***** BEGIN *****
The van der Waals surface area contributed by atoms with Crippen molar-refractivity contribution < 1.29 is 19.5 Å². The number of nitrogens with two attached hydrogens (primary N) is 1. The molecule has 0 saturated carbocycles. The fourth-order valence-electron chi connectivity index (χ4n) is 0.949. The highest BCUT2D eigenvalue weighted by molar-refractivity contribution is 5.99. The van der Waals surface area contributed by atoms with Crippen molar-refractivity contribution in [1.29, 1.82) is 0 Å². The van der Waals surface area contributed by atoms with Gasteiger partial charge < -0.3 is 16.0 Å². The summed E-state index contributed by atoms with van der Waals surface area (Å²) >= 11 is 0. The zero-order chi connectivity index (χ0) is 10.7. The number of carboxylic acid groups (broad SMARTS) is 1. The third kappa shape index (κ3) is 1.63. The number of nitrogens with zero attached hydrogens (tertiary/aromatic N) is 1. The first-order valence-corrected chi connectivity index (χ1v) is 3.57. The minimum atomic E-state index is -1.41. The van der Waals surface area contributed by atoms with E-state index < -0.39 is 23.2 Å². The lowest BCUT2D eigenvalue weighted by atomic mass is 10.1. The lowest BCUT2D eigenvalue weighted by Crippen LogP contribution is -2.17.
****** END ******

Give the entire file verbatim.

The van der Waals surface area contributed by atoms with Crippen molar-refractivity contribution < 1.29 is 19.5 Å². The number of nitrogens with two attached hydrogens (primary N) is 1. The molecule has 0 saturated carbocycles. The fourth-order valence-electron chi connectivity index (χ4n) is 0.949. The highest BCUT2D eigenvalue weighted by molar-refractivity contribution is 5.99. The van der Waals surface area contributed by atoms with Crippen molar-refractivity contribution in [1.29, 1.82) is 0 Å². The van der Waals surface area contributed by atoms with Gasteiger partial charge < -0.3 is 16.0 Å². The summed E-state index contributed by atoms with van der Waals surface area (Å²) >= 11 is 0. The zero-order chi connectivity index (χ0) is 10.7. The number of carboxylic acid groups (broad SMARTS) is 1. The third kappa shape index (κ3) is 1.63. The number of nitrogens with zero attached hydrogens (tertiary/aromatic N) is 1. The first-order valence-corrected chi connectivity index (χ1v) is 3.57. The minimum atomic E-state index is -1.41. The van der Waals surface area contributed by atoms with E-state index < -0.39 is 23.2 Å². The lowest BCUT2D eigenvalue weighted by atomic mass is 10.1. The lowest BCUT2D eigenvalue weighted by Crippen LogP contribution is -2.17.